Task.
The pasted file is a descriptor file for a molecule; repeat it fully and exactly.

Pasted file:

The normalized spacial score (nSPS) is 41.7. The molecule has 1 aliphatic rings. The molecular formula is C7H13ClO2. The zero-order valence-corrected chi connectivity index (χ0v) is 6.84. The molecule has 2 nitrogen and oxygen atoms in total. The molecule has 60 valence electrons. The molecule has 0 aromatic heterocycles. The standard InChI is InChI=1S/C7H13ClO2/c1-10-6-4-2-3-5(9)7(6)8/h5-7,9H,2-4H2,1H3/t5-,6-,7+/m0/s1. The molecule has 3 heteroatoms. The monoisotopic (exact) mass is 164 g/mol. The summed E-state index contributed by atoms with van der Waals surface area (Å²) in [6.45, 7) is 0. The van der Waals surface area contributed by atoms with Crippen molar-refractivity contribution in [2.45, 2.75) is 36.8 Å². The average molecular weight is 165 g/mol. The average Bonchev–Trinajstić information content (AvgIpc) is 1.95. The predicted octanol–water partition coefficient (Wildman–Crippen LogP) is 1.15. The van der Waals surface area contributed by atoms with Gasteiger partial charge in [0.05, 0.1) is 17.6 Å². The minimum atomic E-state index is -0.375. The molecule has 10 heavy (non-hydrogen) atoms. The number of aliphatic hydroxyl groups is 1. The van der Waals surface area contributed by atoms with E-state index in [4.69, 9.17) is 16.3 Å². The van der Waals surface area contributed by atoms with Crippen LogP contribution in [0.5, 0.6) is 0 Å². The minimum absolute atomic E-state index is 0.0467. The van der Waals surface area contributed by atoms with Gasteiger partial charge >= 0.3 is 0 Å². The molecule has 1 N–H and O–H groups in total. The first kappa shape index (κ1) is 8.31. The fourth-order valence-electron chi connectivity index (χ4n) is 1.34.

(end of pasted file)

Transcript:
The normalized spacial score (nSPS) is 41.7. The molecule has 1 aliphatic rings. The molecular formula is C7H13ClO2. The zero-order valence-corrected chi connectivity index (χ0v) is 6.84. The molecule has 2 nitrogen and oxygen atoms in total. The molecule has 60 valence electrons. The molecule has 0 aromatic heterocycles. The standard InChI is InChI=1S/C7H13ClO2/c1-10-6-4-2-3-5(9)7(6)8/h5-7,9H,2-4H2,1H3/t5-,6-,7+/m0/s1. The molecule has 3 heteroatoms. The monoisotopic (exact) mass is 164 g/mol. The summed E-state index contributed by atoms with van der Waals surface area (Å²) in [6.45, 7) is 0. The van der Waals surface area contributed by atoms with Crippen molar-refractivity contribution in [2.45, 2.75) is 36.8 Å². The average molecular weight is 165 g/mol. The average Bonchev–Trinajstić information content (AvgIpc) is 1.95. The predicted octanol–water partition coefficient (Wildman–Crippen LogP) is 1.15. The van der Waals surface area contributed by atoms with Gasteiger partial charge in [0.05, 0.1) is 17.6 Å². The minimum atomic E-state index is -0.375. The molecule has 10 heavy (non-hydrogen) atoms. The number of aliphatic hydroxyl groups is 1. The van der Waals surface area contributed by atoms with E-state index in [4.69, 9.17) is 16.3 Å². The van der Waals surface area contributed by atoms with Crippen LogP contribution in [0.5, 0.6) is 0 Å². The minimum absolute atomic E-state index is 0.0467. The van der Waals surface area contributed by atoms with Gasteiger partial charge >= 0.3 is 0 Å². The molecule has 1 N–H and O–H groups in total. The first kappa shape index (κ1) is 8.31. The fourth-order valence-electron chi connectivity index (χ4n) is 1.34.